TORONTO—Seven people including a baby narrowly averted serious injuries on the afternoon of April 18 as scaffolding came tumbling down to the streets of one of Toronto’s most bustling neighbourhoods.
Police flocked to a construction site in the city’s Forest Hill neighbourhood around 2:30 p.m. after the accident at a building currently being turned into a new public transit stop.
Police, firefighters and paramedics teamed up to rescue seven people believed to have been trapped in the rubble. Toronto police Const. Allyson Douglas-Cook said those people were taken to hospital with non-life-threatening injuries.
“From what we know, everyone has been rescued from the building.”
Douglas-Cook said a baby was among those who had the closest call.
“Some of the material fell on the stroller,” she said, adding the baby carriage likely saved the infant’s life. “Fortunately the baby was not injured seriously. The injuries are quite minor.”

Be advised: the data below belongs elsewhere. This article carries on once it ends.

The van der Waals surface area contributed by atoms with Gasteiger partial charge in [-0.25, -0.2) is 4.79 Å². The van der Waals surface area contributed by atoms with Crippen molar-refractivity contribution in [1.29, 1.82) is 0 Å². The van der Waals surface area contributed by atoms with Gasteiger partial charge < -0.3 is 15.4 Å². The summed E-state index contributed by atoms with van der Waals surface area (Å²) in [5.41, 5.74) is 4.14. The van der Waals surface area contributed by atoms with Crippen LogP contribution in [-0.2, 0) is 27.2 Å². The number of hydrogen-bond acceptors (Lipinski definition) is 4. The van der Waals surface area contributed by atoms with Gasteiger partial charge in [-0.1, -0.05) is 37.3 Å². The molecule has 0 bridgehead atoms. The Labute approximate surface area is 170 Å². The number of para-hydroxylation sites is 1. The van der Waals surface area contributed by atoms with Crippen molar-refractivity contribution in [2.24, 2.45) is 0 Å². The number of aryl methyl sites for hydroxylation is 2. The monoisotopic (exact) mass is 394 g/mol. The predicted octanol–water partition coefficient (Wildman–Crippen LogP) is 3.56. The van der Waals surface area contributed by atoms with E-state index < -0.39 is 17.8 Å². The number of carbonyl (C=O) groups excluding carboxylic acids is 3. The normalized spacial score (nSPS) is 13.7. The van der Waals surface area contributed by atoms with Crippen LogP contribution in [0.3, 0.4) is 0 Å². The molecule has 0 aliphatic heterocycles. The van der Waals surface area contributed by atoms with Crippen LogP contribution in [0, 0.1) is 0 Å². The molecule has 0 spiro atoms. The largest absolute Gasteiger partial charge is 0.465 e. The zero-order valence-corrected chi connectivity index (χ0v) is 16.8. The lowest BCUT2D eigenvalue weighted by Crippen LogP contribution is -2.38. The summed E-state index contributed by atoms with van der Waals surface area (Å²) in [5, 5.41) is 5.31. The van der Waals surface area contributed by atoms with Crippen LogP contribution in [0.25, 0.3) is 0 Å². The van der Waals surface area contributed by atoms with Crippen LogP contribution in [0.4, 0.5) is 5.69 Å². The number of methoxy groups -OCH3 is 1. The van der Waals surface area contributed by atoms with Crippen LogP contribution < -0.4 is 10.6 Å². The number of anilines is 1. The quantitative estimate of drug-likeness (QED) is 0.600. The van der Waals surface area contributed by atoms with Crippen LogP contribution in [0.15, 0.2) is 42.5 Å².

Douglas-Cook said all of the injured were close to or inside the building at the time of the collapse, but did not say whether they were working at the site or simply pedestrians passing by.
The accident took place at the site of a Chinese restaurant currently being demolished to make way for a station along a new route crossing Eglinton Ave, an east-west street that spans the bulk of the city.
John Jensen, chief capital officer at government transit co-ordinating agency Metrolinx, said the company is fully co-operating as police try to assess the cause of the collapse.
“Our primary focus is on the well-being of the injured, and our hearts and thoughts are out for them,” he said.
Hours after the collapse, the neighbourhood was still teaming with investigators probing the causes and consequences of the accident.
The provincial Ministry of Labour is also investigating.